Food systems are estimated to account of a third of Europe’s greenhouse gas (GHG) emissions and 28% of its land footprints. But a significant amount of food produced for human consumption is either discarded in the field or thrown in the bin.
Globally, one-third of all food production is discarded annually. Not only is this figure at odds with food security efforts (close to 690m people are undernourished worldwide), but it does not make financial sense. According to 2018 findings, industrialised nations face almost double the costs of food loss and waste compared to developing countries.
Efforts to reduce food waste in Europe are underway. In Europe, the Commission has proposed legislation that would see 10% food waste reduced in process and manufacturing, and 30% jointly at retail and consumption levels by 2030.
The EU has also committed to UN Sustainable Development Goal 12.3: to halve per capita global food waste across the entire food supply chain by the same deadline.
But just how might such a reduction impact environmental footprints in Europe? Fresh research out of Denmark has sought to find out.
In a study conducted by researchers from Aalborg University and the University of Copenhagen, as well as the United States Department of Agriculture, a multiregional input-output model was used to estimate the global energy and environmental footprint savings across all stages of the food supply chain.
Findings were significant: if food loss and waste is halved along the food supply chains associated with Europe’s food consumption, 8% of GHG emissions (51m tonnes CO2eq) caused by food consumption in Europe would be saved.
6% of agricultural areas and 6% of grazing areas (equating to 12% of agricultural areas in total) would also be reduced, given that grazing areas are used for livestock.
The researchers also found that water consumption would be reduced by 7%, as well as 14% of energy embodied in the food production for the citizens of Europe.
The greatest potential for savings was found in Western Europe. However, wealth was not found to necessarily correlate with higher environmental savings: countries with a lower per capita GDP such as Greece, Croatia, Bulgaria and Romania also demonstrated significant per capita savings potential.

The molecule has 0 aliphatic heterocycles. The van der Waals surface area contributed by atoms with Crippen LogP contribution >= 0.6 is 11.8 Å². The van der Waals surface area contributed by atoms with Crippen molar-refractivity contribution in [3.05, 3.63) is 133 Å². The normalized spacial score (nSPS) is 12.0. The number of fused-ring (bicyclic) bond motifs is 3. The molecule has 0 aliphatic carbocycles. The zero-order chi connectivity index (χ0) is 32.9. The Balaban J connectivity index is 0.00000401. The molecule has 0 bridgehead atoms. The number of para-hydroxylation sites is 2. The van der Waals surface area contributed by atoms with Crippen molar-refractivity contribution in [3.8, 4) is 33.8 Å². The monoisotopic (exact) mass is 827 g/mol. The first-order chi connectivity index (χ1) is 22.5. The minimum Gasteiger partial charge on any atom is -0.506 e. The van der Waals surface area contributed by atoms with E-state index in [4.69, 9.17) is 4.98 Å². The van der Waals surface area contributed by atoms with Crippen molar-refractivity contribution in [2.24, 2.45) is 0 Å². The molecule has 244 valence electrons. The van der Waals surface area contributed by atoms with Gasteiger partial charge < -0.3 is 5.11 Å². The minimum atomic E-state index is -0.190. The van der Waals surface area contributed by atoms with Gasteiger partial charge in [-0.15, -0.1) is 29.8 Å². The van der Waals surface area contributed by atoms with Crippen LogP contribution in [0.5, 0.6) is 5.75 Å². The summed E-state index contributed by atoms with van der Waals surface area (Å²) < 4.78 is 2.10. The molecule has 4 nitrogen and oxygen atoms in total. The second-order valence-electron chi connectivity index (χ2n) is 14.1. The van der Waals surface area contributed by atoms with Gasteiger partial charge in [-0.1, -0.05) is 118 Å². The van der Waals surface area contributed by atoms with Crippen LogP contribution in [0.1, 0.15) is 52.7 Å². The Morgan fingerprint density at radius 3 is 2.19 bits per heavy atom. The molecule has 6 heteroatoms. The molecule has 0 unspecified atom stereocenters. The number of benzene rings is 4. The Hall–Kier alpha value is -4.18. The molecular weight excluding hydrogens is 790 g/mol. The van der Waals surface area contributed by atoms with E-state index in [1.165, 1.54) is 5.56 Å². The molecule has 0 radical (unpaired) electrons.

Given the overall study findings, Marianne Thomsen, lead researcher and professor of sustainable food systems at the Department of Food Science at the University of Copenhagen is calling for investment in solutions to reduce food loss and waste at all stages of the food supply chain.
“Halving Europe’s food loss and waste, together with a redistribution of global food resources, could solve the challenges of food shortages in the world,” said Thomsen.
So how can food loss and waste reduction efforts be improved? According to the lead researcher, monitoring and reporting of food loss and waste by all actors along the food supply chain would be an important step in the right direction.
“Such a policy instrument may, supported by other types of policy instruments, be a strong incentive for companies and the rest of society to invest time and money in new technology and collaboration to prevent food loss and waste by closing the loop along the food supply chains within local circular food systems.”
Industry can also help move the needle on food waste reduction by favouring upcycled raw materials, or by encouraging reduced consumption amongst consumers where appropriate.
“The companies can collaborate on sustainable innovation in circular symbioses where side streams are utilized for producing upcycled ingredients and products,” said Thomsen.
“As another example, the service industry can apply upcycled ingredients produced from surplus food in the wholesale sector, while at the same time nudge costumers to take smaller portions by reducing the plate size.”
Source: Environmental Science & Technology
‘Potential Energy and Environmental Footprint Savings from Reducing Food Loss and Waste in Europe: A Scenario-Based Multiregional Input-Output Analysis’
Published 20 October 2023
Authors: Albert Kwame Osei-Owusu, Quentin D. Read, Marianne Thomsen